BY DAVE ALLEN Like time, news waits for no man. Keeping up with the funny papers has always been an all-day job, even in the pre-Internets era. These days, however, it’s a two-man job. That’s right, these days you need someone to do your reading for you, or risk falling hopelessly behind and, as a result, increasing your chances of dying lonely and somewhat bitter. That’s why every week PAPERBOY does your alt-weekly reading for you. We pore over those time-consuming cover stories and give you the takeaway, suss out the cover art, warn you off the ink-wasters and steer you towards the gooey center. Why? Because we love you!
ON THE COVER
CP: I love the Italian Market — the sights, sound, smells, flaming barrels, all of it — but I only know it as it’s existed for the past two years, and I didn’t know anything about the neighborhood’s detente with city regulation, or the city’s recent crackdown, until laying eyes on AD Amorosi’s story. It’s colorful and multi-faceted, to be sure, but with a strong element of peril for the famously diverse corridor’s future.
But some vendors are upset that over the last 10 months, the Department of Licenses and Inspections (L&I) has been cracking down, enforcing laws and codes that, though they’ve long been on the books, have generally been overlooked. This, they say, is changing the way business has always been done here.
Others worry that the construction of a new storm sewer, scheduled to begin before year’s end along Washington Avenue, will disrupt businesses already struggling in the recession.
Then there’s the stuff of conspiracy theory: New Yorkers are looking to turn the Market into a gentrified Disneyland and the city is engaged in an effort to scrub Ninth Street of its flavorful heritage.
Indeed, L&I’s recent dealings with several longtime Market vendors has come across as what Spice Corner owner Herta Ginsburgs calls “the Ninth Street Sweep.” Her shop was forced into a five-month closure due to a snafu with licenses, taxes and fees; century-old D’Angelo Bros. Meat Market had to change some licenses and re-up others; C&S Discount had to remove its familiar curbside shelves; at last year’s Italian Market Festival, longtime stand operator Carmen Lerro was famously thrown in jail for giving out complimentary wine; and at this May’s festival, outdoor vendors, unlike other years, had to wait to sell their wares until late-arriving health inspectors showed up.
More than a few Market vendors who L&I cited for violations, speaking on the condition of anonymity, say things like: “This bitch from L&I came down and told me to take all my stuff off the sidewalk; told me I very possibly wasn’t even licensed to sell what I sold. C’maaan. This is what’s always been.”
Perhaps not anymore.
I’m left wondering about how a space like Connie’s Ric Rac fits into the neighborhood’s future — are DIY punk shows the answer? — and about foot traffic numbers for the area in general, not just at Pat’s and Geno’s. Then again, I just went into Spice Corner on Monday, and had no idea it had been closed for six months earlier this year. Maybe I’m just out of touch.
PW: I knew from the moment I saw Aaron Kase’s story on the city’s tow trucks and their possibly-illegal, certainly-shady activities that he’d take us to some far-flung, hard-to-get-to corners of the city. What’s this? The money quote, from Citysearch, on tow company George Smith: “They take your car, with or without just cause, to an unlit, unmarked storage yard in the armpit of Philadelphia.” Ladies and gentleman, the anatomy of a city.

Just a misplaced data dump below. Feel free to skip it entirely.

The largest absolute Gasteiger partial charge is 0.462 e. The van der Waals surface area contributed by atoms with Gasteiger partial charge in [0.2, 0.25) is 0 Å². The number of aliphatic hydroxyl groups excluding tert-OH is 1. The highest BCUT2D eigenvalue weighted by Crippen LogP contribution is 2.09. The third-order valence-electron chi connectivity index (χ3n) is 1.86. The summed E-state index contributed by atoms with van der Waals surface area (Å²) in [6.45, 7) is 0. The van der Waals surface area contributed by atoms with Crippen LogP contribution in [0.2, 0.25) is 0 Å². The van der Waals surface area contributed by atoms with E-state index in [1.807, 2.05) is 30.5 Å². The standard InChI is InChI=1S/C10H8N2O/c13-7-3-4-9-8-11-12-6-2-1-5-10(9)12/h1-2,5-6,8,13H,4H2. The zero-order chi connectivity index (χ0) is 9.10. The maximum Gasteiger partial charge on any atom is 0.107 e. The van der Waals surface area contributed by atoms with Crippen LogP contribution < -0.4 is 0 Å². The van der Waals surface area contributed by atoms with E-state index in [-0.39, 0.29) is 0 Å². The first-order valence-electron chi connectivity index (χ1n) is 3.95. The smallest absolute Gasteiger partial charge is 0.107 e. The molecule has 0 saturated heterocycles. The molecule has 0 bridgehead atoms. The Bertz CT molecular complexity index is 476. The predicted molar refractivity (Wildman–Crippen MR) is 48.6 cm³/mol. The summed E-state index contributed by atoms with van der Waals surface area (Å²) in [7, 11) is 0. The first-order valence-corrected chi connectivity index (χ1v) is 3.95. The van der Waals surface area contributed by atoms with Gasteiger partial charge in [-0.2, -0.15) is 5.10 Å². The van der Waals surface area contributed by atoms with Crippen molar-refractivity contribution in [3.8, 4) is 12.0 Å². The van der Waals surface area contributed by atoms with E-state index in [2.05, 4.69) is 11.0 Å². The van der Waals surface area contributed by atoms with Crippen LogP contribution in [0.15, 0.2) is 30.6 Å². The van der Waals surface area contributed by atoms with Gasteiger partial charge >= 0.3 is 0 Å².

The need for new tactics and regulations comes from the fact that the city hasn’t bothered to enforce the laws already in place. In 2003, the city capped towing fees for illegal parking at $150 per tow and $25 a day for storage. Extra charges—most commonly labeled as special equipment fees, or storage taxes added onto the overall price—are illegal. In 2008, an ordinance passed requiring operators to take credit and debit cards.
City enforcement of towing regulations has been dismal, says Joe Parente, owner of Morton’s Towing and Recovery in Logan. “There’s none. There’s absolutely none,” he says. “You can make money out there legitimately, fairly; there’s no reason for all this stuff. The towing industry is now taking a real black eye.”
And so are the drivers. City tow-truck lore is rife with violence erupting between wreck chasers who monitor the city’s police scanners to be first on the scene—even before the cops. The business is lucrative, since chasers bloat the bill with redundancies like hook-up fees, gate fees and lot fees, which can bring total charges for a tow to as much as $800.
“That shit’s been going on for years,” says Mystical Towing employee named Mark. “People been getting in fights for years.” But he says lately, “it just got out of control.”
The whole thing is sketchy with a capital SKETCH, and Kase gets the right people on the record – the city, PPA, various private towers, victimized suburbanites – on the many sides of the issue. I don’t have much faith in the city’s ability to take on the issue, and Councilman Kenney’s proposal does seem to disproportionately favor politically-connected towers. For now, though, visitors should remain cautious or risk a trip to the grimmest boneyards around.
INSIDE THE BOOK
CP: More Ninth Street news. Your new plans for Labor Day weekend: Nudity, chafing. BBQ with fewer typos than the Chik Fil A cow. This one, on labor unions and security guards, didn’t make the dead-tree edition, but it’s worth reading.
PW: Liberal zombies only eat the left side of your brain. Burgers, grilled cheese, a side of death. Your inside look at the adolescent invaders’ plans for the fall. Textbook prices: one of the top reasons I’ll never go back to school.
WINNER: No Soapbox or Man Overboard this week? Are all of CP’s firebrands on vacation? In the absence of well-informed outrage from CP, PW claims the title this week.